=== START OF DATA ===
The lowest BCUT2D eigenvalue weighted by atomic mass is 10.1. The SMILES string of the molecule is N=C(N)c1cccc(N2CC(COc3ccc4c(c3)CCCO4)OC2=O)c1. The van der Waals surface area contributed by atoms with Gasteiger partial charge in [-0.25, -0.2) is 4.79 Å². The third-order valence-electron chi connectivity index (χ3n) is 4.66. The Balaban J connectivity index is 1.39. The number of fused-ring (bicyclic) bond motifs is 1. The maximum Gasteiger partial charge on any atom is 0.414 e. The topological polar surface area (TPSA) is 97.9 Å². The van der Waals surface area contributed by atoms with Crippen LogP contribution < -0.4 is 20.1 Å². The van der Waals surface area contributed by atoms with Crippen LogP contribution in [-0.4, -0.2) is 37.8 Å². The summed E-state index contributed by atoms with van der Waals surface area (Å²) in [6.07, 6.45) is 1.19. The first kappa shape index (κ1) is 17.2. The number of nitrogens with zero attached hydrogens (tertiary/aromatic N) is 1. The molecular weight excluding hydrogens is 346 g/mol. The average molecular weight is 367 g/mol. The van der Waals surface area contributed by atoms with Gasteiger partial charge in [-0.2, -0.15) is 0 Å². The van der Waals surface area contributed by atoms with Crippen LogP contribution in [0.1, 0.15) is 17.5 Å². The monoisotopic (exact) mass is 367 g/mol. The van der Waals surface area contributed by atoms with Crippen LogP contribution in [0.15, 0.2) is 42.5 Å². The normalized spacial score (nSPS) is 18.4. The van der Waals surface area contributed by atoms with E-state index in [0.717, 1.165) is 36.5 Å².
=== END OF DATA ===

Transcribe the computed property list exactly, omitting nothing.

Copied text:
The lowest BCUT2D eigenvalue weighted by atomic mass is 10.1. The SMILES string of the molecule is N=C(N)c1cccc(N2CC(COc3ccc4c(c3)CCCO4)OC2=O)c1. The van der Waals surface area contributed by atoms with Gasteiger partial charge in [-0.25, -0.2) is 4.79 Å². The third-order valence-electron chi connectivity index (χ3n) is 4.66. The Balaban J connectivity index is 1.39. The number of fused-ring (bicyclic) bond motifs is 1. The maximum Gasteiger partial charge on any atom is 0.414 e. The topological polar surface area (TPSA) is 97.9 Å². The van der Waals surface area contributed by atoms with Crippen LogP contribution < -0.4 is 20.1 Å². The van der Waals surface area contributed by atoms with Crippen LogP contribution in [-0.4, -0.2) is 37.8 Å². The summed E-state index contributed by atoms with van der Waals surface area (Å²) in [6.07, 6.45) is 1.19. The first kappa shape index (κ1) is 17.2. The number of nitrogens with zero attached hydrogens (tertiary/aromatic N) is 1. The molecular weight excluding hydrogens is 346 g/mol. The average molecular weight is 367 g/mol. The van der Waals surface area contributed by atoms with Gasteiger partial charge in [-0.2, -0.15) is 0 Å². The van der Waals surface area contributed by atoms with Crippen LogP contribution in [0.1, 0.15) is 17.5 Å². The monoisotopic (exact) mass is 367 g/mol. The van der Waals surface area contributed by atoms with Crippen LogP contribution in [0.15, 0.2) is 42.5 Å². The normalized spacial score (nSPS) is 18.4. The van der Waals surface area contributed by atoms with E-state index in [0.717, 1.165) is 36.5 Å².